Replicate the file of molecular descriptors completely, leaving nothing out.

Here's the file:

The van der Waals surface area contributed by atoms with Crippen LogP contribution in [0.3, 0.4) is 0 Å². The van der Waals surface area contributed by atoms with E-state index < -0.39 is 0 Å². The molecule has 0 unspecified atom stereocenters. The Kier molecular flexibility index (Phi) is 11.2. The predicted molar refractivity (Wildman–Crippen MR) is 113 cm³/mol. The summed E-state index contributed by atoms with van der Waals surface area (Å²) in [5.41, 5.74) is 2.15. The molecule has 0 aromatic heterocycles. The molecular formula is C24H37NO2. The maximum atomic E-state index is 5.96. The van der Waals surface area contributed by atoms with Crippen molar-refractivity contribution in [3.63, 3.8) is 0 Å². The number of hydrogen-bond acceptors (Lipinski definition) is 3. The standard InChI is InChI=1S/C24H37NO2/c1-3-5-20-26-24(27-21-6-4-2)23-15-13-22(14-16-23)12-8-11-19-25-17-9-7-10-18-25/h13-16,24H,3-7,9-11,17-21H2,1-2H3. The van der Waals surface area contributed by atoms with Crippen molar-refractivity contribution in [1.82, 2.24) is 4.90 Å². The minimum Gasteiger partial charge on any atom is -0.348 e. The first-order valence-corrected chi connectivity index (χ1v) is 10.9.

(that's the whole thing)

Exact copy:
The van der Waals surface area contributed by atoms with Crippen LogP contribution in [0.3, 0.4) is 0 Å². The van der Waals surface area contributed by atoms with E-state index < -0.39 is 0 Å². The molecule has 0 unspecified atom stereocenters. The Kier molecular flexibility index (Phi) is 11.2. The predicted molar refractivity (Wildman–Crippen MR) is 113 cm³/mol. The summed E-state index contributed by atoms with van der Waals surface area (Å²) in [5.41, 5.74) is 2.15. The molecule has 0 aromatic heterocycles. The molecular formula is C24H37NO2. The maximum atomic E-state index is 5.96. The van der Waals surface area contributed by atoms with Crippen molar-refractivity contribution in [3.63, 3.8) is 0 Å². The number of hydrogen-bond acceptors (Lipinski definition) is 3. The standard InChI is InChI=1S/C24H37NO2/c1-3-5-20-26-24(27-21-6-4-2)23-15-13-22(14-16-23)12-8-11-19-25-17-9-7-10-18-25/h13-16,24H,3-7,9-11,17-21H2,1-2H3. The van der Waals surface area contributed by atoms with Crippen molar-refractivity contribution in [1.82, 2.24) is 4.90 Å². The minimum Gasteiger partial charge on any atom is -0.348 e. The first-order valence-corrected chi connectivity index (χ1v) is 10.9.